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K ALS!
A tribute to Curt Schilling's "Bloody Sock" performances in Oct 2004

This piece has been pledged to benefit the ALSA.org charity
Details to follow

Below are photos of a life size, solid wood sculpture of Curt Schilling's right leg. Everything you see is wood; even the dirt and brick.

The blood stain is visible on the outside of the right foot. This piece depticts Schilling's leg in Game 6 of the 2004 ALCS vs the Yankees, which was the first time he had resorted to this radical surgical procedure in order to be able to pitch. As a result of the publicity generated by photos of this bloodstain, Schilling wrote in silver on his right shoe the next time he pitched, against St. Louis in the World Series. He wrote "K ALS", which was baseball shorthand for: "Strikeout Amyotrophic Lateral Schlerosis".

Schilling knew that cameras would be focused on the sock and shoe and took the opportunity to raise awareness for the ALS charitable cause. This was my inspiration for doing the statue in the first place--the idea that instead of being focused on the St. Louis hitters, he took a little time to recognize a worthy cause and to help others. I thought that I could do something similar with my art and so I decided to depict this story in wood.

The Story:

On October 19, 2004, Curt Schilling won Game 6 of the 2004 American League Championship Series against the New York Yankees despite playing on an injured ankle. Schilling had sutures stitched into his right ankle to hold an injured tendon in place so he could pitch in Game 6 of the 2004 ALCS, and repeated the procedure again in Game 2 of the World Series. In both cases, blood could be seen seeping through Schilling's sock. The win forced a Game 7, which the Red Sox won, thus becoming the first team in MLB history to come back from three-games-down in a best of seven series. Schilling pitched (and won) Game 2 of the 2004 World Series for the Red Sox against the St. Louis Cardinals. In both series, he had to have the tendon in his right ankle stabilized, in what has become known as the "Schilling Tendon Procedure", after the tendon sheath was torn during his Game 1 ALDS appearance. As in Game 6 of the ALCS, Schilling's sock was soaked with blood from the sutures used in this medical procedure, but he pitched seven strong innings, giving up only one run on four hits. This second example of a bloody sock was put on display in the Baseball Hall of Fame after Boston's victory over St. Louis in the World Series.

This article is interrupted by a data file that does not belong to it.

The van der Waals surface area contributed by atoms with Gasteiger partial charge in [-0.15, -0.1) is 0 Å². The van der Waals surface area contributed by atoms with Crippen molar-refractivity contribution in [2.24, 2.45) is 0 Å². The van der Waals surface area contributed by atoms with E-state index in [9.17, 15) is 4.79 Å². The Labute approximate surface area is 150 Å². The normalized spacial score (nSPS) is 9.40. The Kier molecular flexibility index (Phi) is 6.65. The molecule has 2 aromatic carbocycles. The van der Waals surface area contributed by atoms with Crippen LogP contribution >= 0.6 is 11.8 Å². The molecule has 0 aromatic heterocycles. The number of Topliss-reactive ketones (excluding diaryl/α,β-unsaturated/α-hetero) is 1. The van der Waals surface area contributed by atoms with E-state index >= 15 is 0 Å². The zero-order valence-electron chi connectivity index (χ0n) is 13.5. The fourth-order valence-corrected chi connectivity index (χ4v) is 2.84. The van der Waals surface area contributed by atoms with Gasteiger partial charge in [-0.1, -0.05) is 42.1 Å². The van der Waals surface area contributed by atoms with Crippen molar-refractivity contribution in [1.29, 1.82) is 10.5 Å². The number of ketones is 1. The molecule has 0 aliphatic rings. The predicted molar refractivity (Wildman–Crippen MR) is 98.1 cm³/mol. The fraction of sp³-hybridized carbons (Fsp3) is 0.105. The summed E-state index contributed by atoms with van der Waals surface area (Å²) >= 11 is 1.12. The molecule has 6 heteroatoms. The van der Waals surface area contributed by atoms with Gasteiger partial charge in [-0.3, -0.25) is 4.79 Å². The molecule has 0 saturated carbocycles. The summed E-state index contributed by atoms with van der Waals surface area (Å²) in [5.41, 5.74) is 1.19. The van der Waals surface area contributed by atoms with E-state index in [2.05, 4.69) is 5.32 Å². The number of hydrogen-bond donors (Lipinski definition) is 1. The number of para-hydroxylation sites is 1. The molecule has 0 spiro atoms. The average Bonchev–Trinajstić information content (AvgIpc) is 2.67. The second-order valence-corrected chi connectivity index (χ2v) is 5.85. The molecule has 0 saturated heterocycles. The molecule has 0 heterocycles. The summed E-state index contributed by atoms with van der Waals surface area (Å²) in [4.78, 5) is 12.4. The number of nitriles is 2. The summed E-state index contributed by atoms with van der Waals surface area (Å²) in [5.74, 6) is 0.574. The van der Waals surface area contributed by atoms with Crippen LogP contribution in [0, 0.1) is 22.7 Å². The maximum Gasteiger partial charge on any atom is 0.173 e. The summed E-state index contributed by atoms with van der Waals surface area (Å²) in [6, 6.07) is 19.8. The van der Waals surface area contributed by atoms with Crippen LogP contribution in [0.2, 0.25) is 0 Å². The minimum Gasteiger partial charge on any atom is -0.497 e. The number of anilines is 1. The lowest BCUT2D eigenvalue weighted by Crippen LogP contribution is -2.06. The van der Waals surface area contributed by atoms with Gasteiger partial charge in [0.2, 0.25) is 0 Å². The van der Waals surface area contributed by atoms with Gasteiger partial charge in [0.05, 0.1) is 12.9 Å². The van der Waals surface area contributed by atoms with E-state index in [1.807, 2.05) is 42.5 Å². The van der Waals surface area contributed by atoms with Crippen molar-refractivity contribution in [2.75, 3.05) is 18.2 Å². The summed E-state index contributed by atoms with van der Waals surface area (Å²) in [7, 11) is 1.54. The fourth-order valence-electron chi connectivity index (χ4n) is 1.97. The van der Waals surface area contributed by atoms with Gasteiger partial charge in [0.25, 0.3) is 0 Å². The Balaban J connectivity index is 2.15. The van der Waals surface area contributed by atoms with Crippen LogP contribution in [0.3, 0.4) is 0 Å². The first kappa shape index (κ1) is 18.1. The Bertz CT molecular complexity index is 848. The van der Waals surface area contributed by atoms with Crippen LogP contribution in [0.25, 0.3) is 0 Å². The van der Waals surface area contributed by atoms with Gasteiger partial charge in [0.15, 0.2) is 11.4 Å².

When Curt Schilling pitched those two games in the 2004 postseason, with his tendon sutured in place and oozing blood, Schilling gave us something to draw on in our own times of adversity. What's inspirational to me is Curt Schilling's continued charitable works. He could retire to his family and withdraw but he remains active and works for various causes such as Shade Foundation and the fight against ALS.

With that in mind, I set about creating a fitting tribute to the man and those remarkable baseball achievements. I deliberately kept the piece devoid of any markings or explanations. The only reminder needed to any of those who saw it, is the red stain on the sanitary sock, down low near the shoe. And realize that it wasn't a large, dramatic stain; if you weren't looking you would have missed it. But it revealed a deeper level of commitment.

-- Brian Birrer July, 2011

Nearly complete, the piece is taken out of the shop and into the sun for a few photos:



Below: Various, early stages of completion:

In completely natural wood before any paint, while a solid wood Jackie Robinson looks on

Without paint, you can see the construction. The 4" x 6" beam goes all the way through to the wooden base.
The reddish wood is the old pine beam. The lighter color wood had to be laminated on for the needed thickness to be reached.

From the top. Note the beautiful 4" x 6" beam from the 1930's. They don't mill them like that anymore!
Those are real nailholes. This beam was part of a building for the last 80 years awaiting a renovation and rebirth as a piece of baseball Art!

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